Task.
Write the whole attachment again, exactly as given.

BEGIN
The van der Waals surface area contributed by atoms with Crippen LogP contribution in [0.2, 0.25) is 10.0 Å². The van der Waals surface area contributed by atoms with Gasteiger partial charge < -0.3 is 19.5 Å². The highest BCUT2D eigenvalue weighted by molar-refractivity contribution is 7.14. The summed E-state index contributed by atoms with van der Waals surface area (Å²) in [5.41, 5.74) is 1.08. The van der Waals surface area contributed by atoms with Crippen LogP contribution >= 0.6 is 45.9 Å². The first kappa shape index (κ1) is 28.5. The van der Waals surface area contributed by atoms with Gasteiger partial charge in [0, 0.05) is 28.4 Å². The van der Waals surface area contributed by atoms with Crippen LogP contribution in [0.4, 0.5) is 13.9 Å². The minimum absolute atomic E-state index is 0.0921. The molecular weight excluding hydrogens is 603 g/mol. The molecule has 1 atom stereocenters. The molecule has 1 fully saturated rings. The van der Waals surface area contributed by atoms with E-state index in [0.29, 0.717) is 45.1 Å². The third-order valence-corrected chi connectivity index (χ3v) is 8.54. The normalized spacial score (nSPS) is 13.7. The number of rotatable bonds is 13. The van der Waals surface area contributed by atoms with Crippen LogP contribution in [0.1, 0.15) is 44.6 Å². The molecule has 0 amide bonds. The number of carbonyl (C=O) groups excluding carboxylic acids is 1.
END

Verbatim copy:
The van der Waals surface area contributed by atoms with Crippen LogP contribution in [0.2, 0.25) is 10.0 Å². The van der Waals surface area contributed by atoms with Gasteiger partial charge < -0.3 is 19.5 Å². The highest BCUT2D eigenvalue weighted by molar-refractivity contribution is 7.14. The summed E-state index contributed by atoms with van der Waals surface area (Å²) in [5.41, 5.74) is 1.08. The van der Waals surface area contributed by atoms with Crippen LogP contribution >= 0.6 is 45.9 Å². The first kappa shape index (κ1) is 28.5. The van der Waals surface area contributed by atoms with Gasteiger partial charge in [0, 0.05) is 28.4 Å². The van der Waals surface area contributed by atoms with Crippen LogP contribution in [0.4, 0.5) is 13.9 Å². The minimum absolute atomic E-state index is 0.0921. The molecular weight excluding hydrogens is 603 g/mol. The molecule has 1 atom stereocenters. The molecule has 1 fully saturated rings. The van der Waals surface area contributed by atoms with E-state index in [0.29, 0.717) is 45.1 Å². The third-order valence-corrected chi connectivity index (χ3v) is 8.54. The normalized spacial score (nSPS) is 13.7. The number of rotatable bonds is 13. The van der Waals surface area contributed by atoms with Crippen LogP contribution in [0.1, 0.15) is 44.6 Å². The molecule has 0 amide bonds. The number of carbonyl (C=O) groups excluding carboxylic acids is 1.